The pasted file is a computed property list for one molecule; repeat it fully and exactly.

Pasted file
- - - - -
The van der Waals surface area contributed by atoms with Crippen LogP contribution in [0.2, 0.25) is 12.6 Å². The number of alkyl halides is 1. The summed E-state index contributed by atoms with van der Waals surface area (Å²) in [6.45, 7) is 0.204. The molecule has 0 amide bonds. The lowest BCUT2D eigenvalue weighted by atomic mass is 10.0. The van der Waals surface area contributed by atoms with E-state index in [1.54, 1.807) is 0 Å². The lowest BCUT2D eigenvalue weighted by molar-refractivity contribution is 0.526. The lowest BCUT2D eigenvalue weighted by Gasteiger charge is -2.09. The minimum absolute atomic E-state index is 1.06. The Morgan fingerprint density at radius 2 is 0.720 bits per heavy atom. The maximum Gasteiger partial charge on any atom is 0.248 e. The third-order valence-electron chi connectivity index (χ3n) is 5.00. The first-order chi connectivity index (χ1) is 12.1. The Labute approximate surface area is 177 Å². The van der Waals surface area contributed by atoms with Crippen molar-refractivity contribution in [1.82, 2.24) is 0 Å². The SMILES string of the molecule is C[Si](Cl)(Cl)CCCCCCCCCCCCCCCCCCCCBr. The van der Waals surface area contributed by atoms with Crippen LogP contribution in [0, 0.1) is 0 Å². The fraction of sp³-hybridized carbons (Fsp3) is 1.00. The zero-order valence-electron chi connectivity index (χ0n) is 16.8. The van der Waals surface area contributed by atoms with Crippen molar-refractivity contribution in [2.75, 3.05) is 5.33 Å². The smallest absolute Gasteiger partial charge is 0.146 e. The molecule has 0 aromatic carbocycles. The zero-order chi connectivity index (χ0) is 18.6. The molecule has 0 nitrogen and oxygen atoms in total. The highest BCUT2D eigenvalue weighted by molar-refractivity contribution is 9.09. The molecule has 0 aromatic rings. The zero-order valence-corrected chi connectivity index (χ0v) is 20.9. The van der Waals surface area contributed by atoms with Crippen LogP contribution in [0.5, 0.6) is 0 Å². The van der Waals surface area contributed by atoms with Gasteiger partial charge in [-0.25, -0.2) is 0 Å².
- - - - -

The van der Waals surface area contributed by atoms with Crippen LogP contribution in [0.2, 0.25) is 12.6 Å². The number of alkyl halides is 1. The summed E-state index contributed by atoms with van der Waals surface area (Å²) in [6.45, 7) is 0.204. The molecule has 0 amide bonds. The lowest BCUT2D eigenvalue weighted by atomic mass is 10.0. The van der Waals surface area contributed by atoms with E-state index in [1.54, 1.807) is 0 Å². The lowest BCUT2D eigenvalue weighted by molar-refractivity contribution is 0.526. The lowest BCUT2D eigenvalue weighted by Gasteiger charge is -2.09. The minimum absolute atomic E-state index is 1.06. The Morgan fingerprint density at radius 2 is 0.720 bits per heavy atom. The maximum Gasteiger partial charge on any atom is 0.248 e. The third-order valence-electron chi connectivity index (χ3n) is 5.00. The first-order chi connectivity index (χ1) is 12.1. The Labute approximate surface area is 177 Å². The van der Waals surface area contributed by atoms with Crippen molar-refractivity contribution in [1.82, 2.24) is 0 Å². The SMILES string of the molecule is C[Si](Cl)(Cl)CCCCCCCCCCCCCCCCCCCCBr. The van der Waals surface area contributed by atoms with Crippen LogP contribution in [0, 0.1) is 0 Å². The fraction of sp³-hybridized carbons (Fsp3) is 1.00. The zero-order valence-electron chi connectivity index (χ0n) is 16.8. The van der Waals surface area contributed by atoms with Crippen molar-refractivity contribution in [2.75, 3.05) is 5.33 Å². The smallest absolute Gasteiger partial charge is 0.146 e. The molecule has 0 aromatic carbocycles. The zero-order chi connectivity index (χ0) is 18.6. The molecule has 0 nitrogen and oxygen atoms in total. The highest BCUT2D eigenvalue weighted by molar-refractivity contribution is 9.09. The molecule has 0 aromatic rings. The zero-order valence-corrected chi connectivity index (χ0v) is 20.9. The van der Waals surface area contributed by atoms with Crippen LogP contribution in [0.5, 0.6) is 0 Å². The van der Waals surface area contributed by atoms with Gasteiger partial charge in [-0.25, -0.2) is 0 Å².